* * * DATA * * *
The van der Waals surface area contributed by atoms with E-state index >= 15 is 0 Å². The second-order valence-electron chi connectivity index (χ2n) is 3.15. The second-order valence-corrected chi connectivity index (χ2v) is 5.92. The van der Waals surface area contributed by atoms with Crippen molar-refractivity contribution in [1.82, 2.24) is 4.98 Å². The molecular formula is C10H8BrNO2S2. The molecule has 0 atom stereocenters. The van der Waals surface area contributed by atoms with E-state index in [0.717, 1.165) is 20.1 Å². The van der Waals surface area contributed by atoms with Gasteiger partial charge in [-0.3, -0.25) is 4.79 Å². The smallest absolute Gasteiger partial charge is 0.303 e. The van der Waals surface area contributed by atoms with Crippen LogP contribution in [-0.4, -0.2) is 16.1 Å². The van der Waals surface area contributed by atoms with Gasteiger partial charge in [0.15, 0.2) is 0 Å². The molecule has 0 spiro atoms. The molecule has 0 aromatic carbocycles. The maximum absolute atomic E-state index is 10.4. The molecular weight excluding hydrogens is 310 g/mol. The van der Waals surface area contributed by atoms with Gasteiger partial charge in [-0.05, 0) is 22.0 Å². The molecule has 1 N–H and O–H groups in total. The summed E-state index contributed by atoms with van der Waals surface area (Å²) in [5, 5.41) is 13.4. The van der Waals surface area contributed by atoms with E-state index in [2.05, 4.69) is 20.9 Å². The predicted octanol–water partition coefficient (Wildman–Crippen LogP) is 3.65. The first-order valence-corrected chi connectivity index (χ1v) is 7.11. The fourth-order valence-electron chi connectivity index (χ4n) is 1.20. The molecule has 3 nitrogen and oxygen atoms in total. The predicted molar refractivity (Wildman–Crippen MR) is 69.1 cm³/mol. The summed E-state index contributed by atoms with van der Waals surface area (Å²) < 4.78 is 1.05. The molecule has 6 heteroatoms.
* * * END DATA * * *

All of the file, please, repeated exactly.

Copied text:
The van der Waals surface area contributed by atoms with E-state index >= 15 is 0 Å². The second-order valence-electron chi connectivity index (χ2n) is 3.15. The second-order valence-corrected chi connectivity index (χ2v) is 5.92. The van der Waals surface area contributed by atoms with Crippen molar-refractivity contribution in [1.82, 2.24) is 4.98 Å². The molecular formula is C10H8BrNO2S2. The molecule has 0 atom stereocenters. The van der Waals surface area contributed by atoms with E-state index in [0.717, 1.165) is 20.1 Å². The van der Waals surface area contributed by atoms with Gasteiger partial charge in [-0.3, -0.25) is 4.79 Å². The smallest absolute Gasteiger partial charge is 0.303 e. The van der Waals surface area contributed by atoms with Crippen LogP contribution in [-0.4, -0.2) is 16.1 Å². The van der Waals surface area contributed by atoms with Gasteiger partial charge in [0.15, 0.2) is 0 Å². The molecule has 0 spiro atoms. The molecule has 0 aromatic carbocycles. The maximum absolute atomic E-state index is 10.4. The molecular weight excluding hydrogens is 310 g/mol. The van der Waals surface area contributed by atoms with Gasteiger partial charge in [-0.05, 0) is 22.0 Å². The molecule has 1 N–H and O–H groups in total. The summed E-state index contributed by atoms with van der Waals surface area (Å²) in [5, 5.41) is 13.4. The van der Waals surface area contributed by atoms with E-state index in [2.05, 4.69) is 20.9 Å². The predicted octanol–water partition coefficient (Wildman–Crippen LogP) is 3.65. The first-order valence-corrected chi connectivity index (χ1v) is 7.11. The fourth-order valence-electron chi connectivity index (χ4n) is 1.20. The molecule has 3 nitrogen and oxygen atoms in total. The predicted molar refractivity (Wildman–Crippen MR) is 69.1 cm³/mol. The summed E-state index contributed by atoms with van der Waals surface area (Å²) < 4.78 is 1.05. The molecule has 6 heteroatoms.